June 7, internet — You’d be forgiven for not knowing you’re already seven days into EcoMonth, presented by the Automobile Journalists Association of Canada (AJAC). And for not knowing AJAC. But the two are here and very active at the moment.
The function of AJAC is self-explanatory, but EcoMonth? Let’s let our friends at AJAC explain, from their site: “EcoMonth activities will take place across Canada in AJAC journalists’ home markets with location visits and drive routes mapped for between 20 to 25 member participants. This allows us to communicate the many health and economic benefits of clean driving and technology to Canadians in a manner that’s safe yet effective for all involved.” I’m participating.
This week, I’ll be driving the all-electric and all new 2021 Ford Mustang Mach-E utility vehicle, and hope to tell you a bit about the experience daily. Indeed, it’s morning and I’m scheduled to pick it up, midday.
This trim is an all-wheel drive (AWD) called the First Edition, but Ford is offering four other trims: Select, Premium, California Route 1, GT Performance. Interesting. No manufacturer offers five trims of a new vehicle unless they’re deadly serious about making sales.
Ford means business. Hence, the nod to the grand name, Mustang.
The Mach-E was introduced to the world in 2019 and was huge news. Unlike the gasoline powered Ford Mustang, the Mach-E is not a muscular sedan, but a performance crossover. However, by harkening back to that legendary marketing home run, the Mustang, Ford signaled to the world that electric is where the company is moving. Just in case we didn’t get the message, not even a month ago, Ford and President Biden introduced an electrified version of the F-150 by far North America’s most beloved vehicle.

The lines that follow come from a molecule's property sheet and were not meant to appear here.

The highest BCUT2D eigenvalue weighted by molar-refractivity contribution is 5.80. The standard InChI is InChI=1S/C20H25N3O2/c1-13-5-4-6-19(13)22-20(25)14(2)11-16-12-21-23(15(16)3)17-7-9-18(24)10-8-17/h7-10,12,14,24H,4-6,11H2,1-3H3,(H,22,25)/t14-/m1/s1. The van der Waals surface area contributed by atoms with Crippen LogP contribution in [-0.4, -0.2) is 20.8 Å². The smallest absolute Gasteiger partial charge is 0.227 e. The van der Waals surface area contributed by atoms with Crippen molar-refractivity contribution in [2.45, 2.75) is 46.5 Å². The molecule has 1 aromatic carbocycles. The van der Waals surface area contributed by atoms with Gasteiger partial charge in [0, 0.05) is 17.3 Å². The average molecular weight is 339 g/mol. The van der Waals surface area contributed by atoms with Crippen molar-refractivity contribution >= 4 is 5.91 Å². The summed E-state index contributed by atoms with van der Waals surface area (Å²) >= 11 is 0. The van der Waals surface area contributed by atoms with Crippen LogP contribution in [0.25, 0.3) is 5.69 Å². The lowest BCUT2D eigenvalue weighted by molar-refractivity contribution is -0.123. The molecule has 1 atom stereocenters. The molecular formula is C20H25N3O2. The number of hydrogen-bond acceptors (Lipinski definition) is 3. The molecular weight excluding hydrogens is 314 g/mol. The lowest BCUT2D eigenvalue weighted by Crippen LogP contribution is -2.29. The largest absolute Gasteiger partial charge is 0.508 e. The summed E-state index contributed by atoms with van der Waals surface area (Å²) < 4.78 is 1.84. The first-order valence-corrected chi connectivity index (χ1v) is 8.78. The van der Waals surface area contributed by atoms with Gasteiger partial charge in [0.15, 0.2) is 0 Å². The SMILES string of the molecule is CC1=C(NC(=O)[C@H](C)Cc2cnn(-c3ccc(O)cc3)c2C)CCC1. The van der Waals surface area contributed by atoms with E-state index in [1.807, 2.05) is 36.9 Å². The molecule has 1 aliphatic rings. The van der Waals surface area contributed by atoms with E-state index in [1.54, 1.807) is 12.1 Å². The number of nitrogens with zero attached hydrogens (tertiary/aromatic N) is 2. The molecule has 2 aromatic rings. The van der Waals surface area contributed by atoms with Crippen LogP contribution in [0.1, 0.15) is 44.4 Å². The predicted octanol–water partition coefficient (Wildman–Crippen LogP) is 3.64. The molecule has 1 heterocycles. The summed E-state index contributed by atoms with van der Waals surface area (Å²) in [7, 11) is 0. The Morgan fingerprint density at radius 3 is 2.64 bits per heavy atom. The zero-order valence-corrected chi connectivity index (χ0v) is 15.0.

One Mach-E trim, the California Route 1 comes with only rear-wheel drive. For most auto enthusiasts, getting first crack at driving a rear-wheel drive electric vehicle (EV) is like getting a son into the priesthood or daughter into law school. But the very name California Route 1 says this isn’t something most Canadians will salivate over. We love our AWDs too much.
A few other important stats to contemplate for the week.
An estimated annual fuel cost of $603, assuming you drive 20,000km at the average speed.
An estimated juice range of 435 km — remember this is AWD.
Peak HP and ft-lb’s of torque at 346 and 428 respectively.
Postscript and quick observations: First tootle in the 2021 Ford Mustang Mach-E First Edition
It’s the middle of the afternoon and I’ve just returned home with the Mustang Mach-E via that dark sea of boneheads that Ontarians call Highway 401. In default drive mode, I barely needed to tap on the brake ever during the almost 30km drive. Even at highway speeds, if you lift your foot from the accelerator it slows to nearly no speed almost instantly.
The infotainment interface on the huge screen is intuitive and a quick read but at 15.5 inches the screen itself is a comely distraction. Keep your eyes up. Not that the safety technologies wouldn’t warn you of coming danger. At my first left turn, not 900 meters from the pick-up spot, the driver ahead of me decided to exaggerate his curve into a U-turn and the pre-collision warning sounded like a banshee trapped within the instrument cluster.
When GTA drivers see something that catches their eye (and the Mach-E is eye-catching) they slow to stare but without offering space to let you in. On Highway 401, that’s not safe. No bother: the torque on Mach-E is neck-snapping.
And lastly — pent up after months of doing nothing, a huge minority of neighbours along on our narrow downtown street are having work done on their homes. Cement mixers, diggers, articulated loaders and domestic pickups of every trim and vintage further clog an already metastasized 300m of road. The heads of dozens of envious construction workers turned, and they gawped. They were blocking our lane and I had to ask a Bobcat operator to move his Ram. Better get used to this.